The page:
Erstwhile Maharaja of Jammu and Kashmir, and Hindu scholar, finds that India has some problems, but will prosper.
If one date marks the ending of the age of colonialism that dominated the world polity for five centuries, it is the 15th of August 1947, the day India got her independence. The sheer scope, size, and momentum of the Indian freedom movement make this date unique. It marked the breaching of the citadel of colonialism and its ultimate collapse. Within a decade or so, dozens of countries in Asia and Africa became free and a new, post-colonial era dawned. There is another reason for the date´s significance. For India, shaking off the colonial yoke was only half of the story; the other half was that India chose democracy. Many countries liberated themselves from colonialism, but not necessarily with their people becoming free and securing democratic rights. But, for India, with its legacy of a mass-based freedom movement, the choice of democracy was only natural.
Since that day 50 years ago, we have had a vibrant democracy and are probably unique, in the developing world, in having maintained a fully democratic system with a free press and an independent judiciary. The fact that one-sixth of the human race lives in a democratic system is in itself a major accomplishment.
One of the achievements of independent India has been the democratisation of its political psyche. Before Independence, vast sections of India´s people were submerged and excluded from the political process. Today, people are aware both of their rights and that their vote can make a difference. In these 50 years, a process of ´inclusion´ has been in progress. Today there is the positive feeling that every legitimate political party, i.e. a party that accepts the primacy of our Constitution and is prepared to work within its ambit, can share power. In the last 50 years, almost every such political party has shared power, either at the centre or in the states.
On the negative side, however, there has been no majority government since 1989. It is becoming increasingly clear that the era of the one-party government is in eclipse and that the age of the coalition is coming into its own. We have had six minority governments in a row. Not only has the majority eluded us, the coalitions that have been formed are minority coalitions. Coalition of political parties represents a well-established political strategy and may be good for a pluralistic society like India since it ensures representation of different views in civil polity.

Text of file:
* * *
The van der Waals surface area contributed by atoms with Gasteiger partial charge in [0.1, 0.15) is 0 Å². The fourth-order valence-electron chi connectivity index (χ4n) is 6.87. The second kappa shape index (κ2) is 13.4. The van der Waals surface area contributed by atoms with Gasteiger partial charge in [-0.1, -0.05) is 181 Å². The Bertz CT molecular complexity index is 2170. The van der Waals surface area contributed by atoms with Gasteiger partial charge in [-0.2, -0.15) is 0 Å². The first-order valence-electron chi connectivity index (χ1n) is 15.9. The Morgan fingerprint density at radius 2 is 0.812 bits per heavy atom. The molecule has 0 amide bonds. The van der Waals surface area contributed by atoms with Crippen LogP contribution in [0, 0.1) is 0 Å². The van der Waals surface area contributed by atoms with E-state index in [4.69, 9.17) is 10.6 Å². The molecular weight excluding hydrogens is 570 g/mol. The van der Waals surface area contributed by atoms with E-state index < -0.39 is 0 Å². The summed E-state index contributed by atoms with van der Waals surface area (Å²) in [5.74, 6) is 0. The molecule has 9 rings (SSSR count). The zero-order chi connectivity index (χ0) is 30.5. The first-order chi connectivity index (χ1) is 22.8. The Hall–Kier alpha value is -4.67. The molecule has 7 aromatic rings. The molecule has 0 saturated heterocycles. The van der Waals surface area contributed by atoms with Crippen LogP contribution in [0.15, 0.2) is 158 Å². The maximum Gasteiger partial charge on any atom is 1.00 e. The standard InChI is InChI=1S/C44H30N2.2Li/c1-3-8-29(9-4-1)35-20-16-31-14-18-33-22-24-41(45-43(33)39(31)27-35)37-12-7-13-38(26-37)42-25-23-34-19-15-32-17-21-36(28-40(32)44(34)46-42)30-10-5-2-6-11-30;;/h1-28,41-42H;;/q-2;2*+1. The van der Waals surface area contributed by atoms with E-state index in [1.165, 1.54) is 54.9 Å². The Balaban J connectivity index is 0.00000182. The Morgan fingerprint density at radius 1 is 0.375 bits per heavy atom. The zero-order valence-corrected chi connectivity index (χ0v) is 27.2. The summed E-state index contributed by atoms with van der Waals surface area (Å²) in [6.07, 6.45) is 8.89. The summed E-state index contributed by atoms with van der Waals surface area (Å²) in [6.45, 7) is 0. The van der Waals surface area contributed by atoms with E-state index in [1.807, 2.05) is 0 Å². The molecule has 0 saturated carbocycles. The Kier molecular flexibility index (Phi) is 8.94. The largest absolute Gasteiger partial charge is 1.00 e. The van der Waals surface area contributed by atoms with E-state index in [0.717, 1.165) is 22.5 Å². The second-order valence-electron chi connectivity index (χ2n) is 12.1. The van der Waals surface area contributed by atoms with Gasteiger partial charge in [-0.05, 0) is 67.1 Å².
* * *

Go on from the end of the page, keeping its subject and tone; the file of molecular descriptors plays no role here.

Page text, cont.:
A coalition is formed to attain a majority, whereas in India, a system of minority coalition governments with “support from outside” has evolved. This uniquely Indian contribution to the system of political governance is a contradiction in terms and inevitably results in disaster. One way out of it is the formation of principled pre-electoral coalitions that seek the people´s mandate during election for their combine. That appears to be the pattern towards which we are moving. However, it may take an election or two before its contours become more firmly established.
Meanwhile, the process of electoral reforms, already begun, has to continue. Most importantly, the functioning of political parties has to come within the pale of a certain degree of regulation. At the same time, a system of compulsory voting should also be introduced. There is no reason why, in a democratic polity, the people should not be obliged to vote. At present, only 40 to 50 percent of the electorate turns out on election day. With the fragmentation among political parties and the low voter turn-out, people are getting elected with as low as 15-20 percent of votes. If voting were made obligatory, as in Australia, a clearer and more accurate profile of what people want would emerge. The right to vote should have the corresponding obligation to vote at election time.